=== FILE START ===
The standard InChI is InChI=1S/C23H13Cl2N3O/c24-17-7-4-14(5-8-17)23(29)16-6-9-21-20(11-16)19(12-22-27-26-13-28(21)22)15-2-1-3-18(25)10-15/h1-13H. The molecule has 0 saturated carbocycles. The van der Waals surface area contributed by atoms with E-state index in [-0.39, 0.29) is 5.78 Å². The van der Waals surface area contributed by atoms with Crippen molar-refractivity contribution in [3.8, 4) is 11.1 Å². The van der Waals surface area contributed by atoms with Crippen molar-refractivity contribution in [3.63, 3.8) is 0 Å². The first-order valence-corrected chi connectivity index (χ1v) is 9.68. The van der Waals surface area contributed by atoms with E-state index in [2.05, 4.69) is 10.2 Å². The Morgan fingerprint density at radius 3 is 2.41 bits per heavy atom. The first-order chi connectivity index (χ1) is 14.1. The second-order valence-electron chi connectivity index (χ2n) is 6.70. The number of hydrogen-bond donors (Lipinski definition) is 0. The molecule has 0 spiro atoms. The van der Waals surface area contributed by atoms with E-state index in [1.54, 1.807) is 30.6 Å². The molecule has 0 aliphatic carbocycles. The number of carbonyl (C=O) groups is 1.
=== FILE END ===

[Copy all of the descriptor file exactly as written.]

The standard InChI is InChI=1S/C23H13Cl2N3O/c24-17-7-4-14(5-8-17)23(29)16-6-9-21-20(11-16)19(12-22-27-26-13-28(21)22)15-2-1-3-18(25)10-15/h1-13H. The molecule has 0 saturated carbocycles. The van der Waals surface area contributed by atoms with E-state index in [-0.39, 0.29) is 5.78 Å². The van der Waals surface area contributed by atoms with Crippen molar-refractivity contribution in [3.8, 4) is 11.1 Å². The van der Waals surface area contributed by atoms with Crippen molar-refractivity contribution in [3.63, 3.8) is 0 Å². The first-order valence-corrected chi connectivity index (χ1v) is 9.68. The van der Waals surface area contributed by atoms with E-state index in [2.05, 4.69) is 10.2 Å². The Morgan fingerprint density at radius 3 is 2.41 bits per heavy atom. The first-order chi connectivity index (χ1) is 14.1. The second-order valence-electron chi connectivity index (χ2n) is 6.70. The number of hydrogen-bond donors (Lipinski definition) is 0. The molecule has 0 spiro atoms. The van der Waals surface area contributed by atoms with E-state index in [1.54, 1.807) is 30.6 Å². The molecule has 0 aliphatic carbocycles. The number of carbonyl (C=O) groups is 1.